POLICE Magazine

MAY 2019

Magazine for police and law enforcement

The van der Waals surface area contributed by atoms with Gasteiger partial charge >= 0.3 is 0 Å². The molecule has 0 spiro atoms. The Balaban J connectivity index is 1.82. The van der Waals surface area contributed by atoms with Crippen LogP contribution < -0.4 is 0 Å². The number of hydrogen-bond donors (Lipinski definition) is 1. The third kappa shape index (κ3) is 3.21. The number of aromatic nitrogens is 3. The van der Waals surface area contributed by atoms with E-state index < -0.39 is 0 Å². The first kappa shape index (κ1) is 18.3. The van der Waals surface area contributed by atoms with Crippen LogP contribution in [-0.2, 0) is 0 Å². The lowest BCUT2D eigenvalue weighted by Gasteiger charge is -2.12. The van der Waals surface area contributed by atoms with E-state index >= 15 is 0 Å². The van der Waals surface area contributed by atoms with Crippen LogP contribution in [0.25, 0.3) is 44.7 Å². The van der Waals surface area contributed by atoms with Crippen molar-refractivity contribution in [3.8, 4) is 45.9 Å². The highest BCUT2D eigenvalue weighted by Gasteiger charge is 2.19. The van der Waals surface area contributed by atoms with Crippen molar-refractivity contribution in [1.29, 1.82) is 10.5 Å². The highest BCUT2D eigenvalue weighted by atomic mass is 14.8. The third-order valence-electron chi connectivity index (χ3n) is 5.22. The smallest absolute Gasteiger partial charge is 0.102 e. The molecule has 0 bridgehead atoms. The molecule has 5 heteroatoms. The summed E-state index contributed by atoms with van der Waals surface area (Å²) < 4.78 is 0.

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POLICEMAG.COM 25 prying tools while he was a SWAT officer for "light breaching." But when he switched to working narcotics, he found he need- ed a knife that actually worked as a cutting tool to slice open bags and other drug packaging. He ended up replacing all the knives he'd used on duty in the past. Uniformed officers often use knives as rescue tools for acci- dents and medical emergencies. For these purposes, a carbide tip for breaking windows is popular. It can be used to get an injured person out of a crashed car as well as to remove an of- fender from a vehicle. A blade that can make easy work of the fibrous material of a seat belt is also important for rescue work. Officers who want a knife specifically for rescues often prefer a blunt sheepfoot blade to safely cut and remove seat belts or clothing from people without cutting the wearers. It's common for officers to carry several different knives, and possibly a multi-tool, to serve different purposes. "ere really is no one-trick pony for [law enforcement work]," Cabrera says. A KNIFE AS A WEAPON Carrying a knife for use as a weapon on duty can be a tricky subject. Many agencies don't allow officers to carry knives on duty for use as deadly force weapons. And they may or may not provide training for defensive tactics using knives depending on their policies. "From a utilitarian point of view, a folding knife has a little bit more clout, if they want to write it into their protocols without it seeming too ominous," says Cabrera. "Most municipalities are looking at what looks good to the public." However, as far as what works best to fight and survive, Cabrera recommends a fixed blade for use as a weapon. It's easily deployed and not prone to breaking because of its simple, solid construction. Undercover officers often can't carry handguns with them so they prefer folding knives for use as a weapon if needed. Many people carry them, not just police officers, so it shouldn't throw up any red flags. As Janich observes, many officers purchase a knife with the intention of using it to prevent a gun grab. But most don't train to effectively use it in that capacity. "ey'll look for a knife that they can carry comfortably on their lefthand side simply because they think that's what they should be doing, whether they have the skills to back it up or not," Janich says. Instead, he advises purchasing a knife for what you'll really use it for. With that said, there are officers who have successfully used their knives to save their lives in deadly confrontations. An offi- cer who was handcuffing a suspect had only gotten one cuff on him when the suspect swung his hand and hit the officer with the handcuffs. "e guy went after his gun, and the officer drew his knife and used it to kill the suspect," Janich shares. For this reason, Janich wants to remind officers that which- ever knife you choose to carry, it's imperative to always train the way you're going to use it. KEEPING IT SIMPLE Officers prefer different knives based on their assignment, training, and agency policies, but most are looking to meet the same needs. "In my experience, officers like small, discreet knives; something that's going to quickly attach to their duty belt and not attract any attention," says Cabrera. Beyond that, it's a matter of finding the best fit for individual circumstances. "Look for the best quality they can reasonably afford, and make the most educated choice they can," advises Janich. R E A D I N E S S S U I T E Learn more: envisagenow.com/solutions

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